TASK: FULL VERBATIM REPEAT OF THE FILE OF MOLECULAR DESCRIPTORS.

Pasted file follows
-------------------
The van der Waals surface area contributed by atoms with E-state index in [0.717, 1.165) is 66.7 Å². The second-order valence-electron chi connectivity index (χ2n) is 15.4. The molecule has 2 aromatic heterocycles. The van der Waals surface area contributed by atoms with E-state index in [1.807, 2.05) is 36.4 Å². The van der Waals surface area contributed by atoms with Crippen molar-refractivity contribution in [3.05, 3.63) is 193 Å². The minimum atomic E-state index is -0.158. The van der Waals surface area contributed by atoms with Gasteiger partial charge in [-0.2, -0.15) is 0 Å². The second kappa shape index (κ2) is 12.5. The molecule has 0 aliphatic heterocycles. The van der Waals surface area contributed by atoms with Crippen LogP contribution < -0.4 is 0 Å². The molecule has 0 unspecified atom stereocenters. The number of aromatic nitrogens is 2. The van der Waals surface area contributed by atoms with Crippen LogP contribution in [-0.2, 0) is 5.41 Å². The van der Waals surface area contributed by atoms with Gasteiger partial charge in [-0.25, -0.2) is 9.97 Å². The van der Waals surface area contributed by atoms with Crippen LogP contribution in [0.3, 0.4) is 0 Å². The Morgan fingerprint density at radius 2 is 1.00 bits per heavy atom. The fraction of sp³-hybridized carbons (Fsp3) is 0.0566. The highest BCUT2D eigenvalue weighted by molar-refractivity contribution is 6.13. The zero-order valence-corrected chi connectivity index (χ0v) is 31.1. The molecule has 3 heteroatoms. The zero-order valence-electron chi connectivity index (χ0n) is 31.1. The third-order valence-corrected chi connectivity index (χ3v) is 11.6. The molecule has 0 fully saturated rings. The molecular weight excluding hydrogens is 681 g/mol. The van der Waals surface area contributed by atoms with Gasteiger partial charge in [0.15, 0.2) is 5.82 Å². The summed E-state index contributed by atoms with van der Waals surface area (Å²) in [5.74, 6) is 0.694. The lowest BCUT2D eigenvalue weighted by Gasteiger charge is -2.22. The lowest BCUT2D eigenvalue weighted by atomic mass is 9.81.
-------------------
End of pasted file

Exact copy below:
The van der Waals surface area contributed by atoms with E-state index in [0.717, 1.165) is 66.7 Å². The second-order valence-electron chi connectivity index (χ2n) is 15.4. The molecule has 2 aromatic heterocycles. The van der Waals surface area contributed by atoms with E-state index in [1.807, 2.05) is 36.4 Å². The van der Waals surface area contributed by atoms with Crippen molar-refractivity contribution in [3.05, 3.63) is 193 Å². The minimum atomic E-state index is -0.158. The van der Waals surface area contributed by atoms with Gasteiger partial charge in [-0.2, -0.15) is 0 Å². The second kappa shape index (κ2) is 12.5. The molecule has 0 aliphatic heterocycles. The van der Waals surface area contributed by atoms with Crippen LogP contribution < -0.4 is 0 Å². The molecule has 0 unspecified atom stereocenters. The number of aromatic nitrogens is 2. The van der Waals surface area contributed by atoms with Crippen LogP contribution in [-0.2, 0) is 5.41 Å². The van der Waals surface area contributed by atoms with Gasteiger partial charge in [-0.25, -0.2) is 9.97 Å². The van der Waals surface area contributed by atoms with Crippen LogP contribution in [0.3, 0.4) is 0 Å². The Morgan fingerprint density at radius 2 is 1.00 bits per heavy atom. The fraction of sp³-hybridized carbons (Fsp3) is 0.0566. The highest BCUT2D eigenvalue weighted by molar-refractivity contribution is 6.13. The zero-order valence-corrected chi connectivity index (χ0v) is 31.1. The molecule has 3 heteroatoms. The zero-order valence-electron chi connectivity index (χ0n) is 31.1. The third-order valence-corrected chi connectivity index (χ3v) is 11.6. The molecule has 0 fully saturated rings. The molecular weight excluding hydrogens is 681 g/mol. The van der Waals surface area contributed by atoms with Gasteiger partial charge in [0.15, 0.2) is 5.82 Å². The summed E-state index contributed by atoms with van der Waals surface area (Å²) in [5.74, 6) is 0.694. The lowest BCUT2D eigenvalue weighted by Gasteiger charge is -2.22. The lowest BCUT2D eigenvalue weighted by atomic mass is 9.81.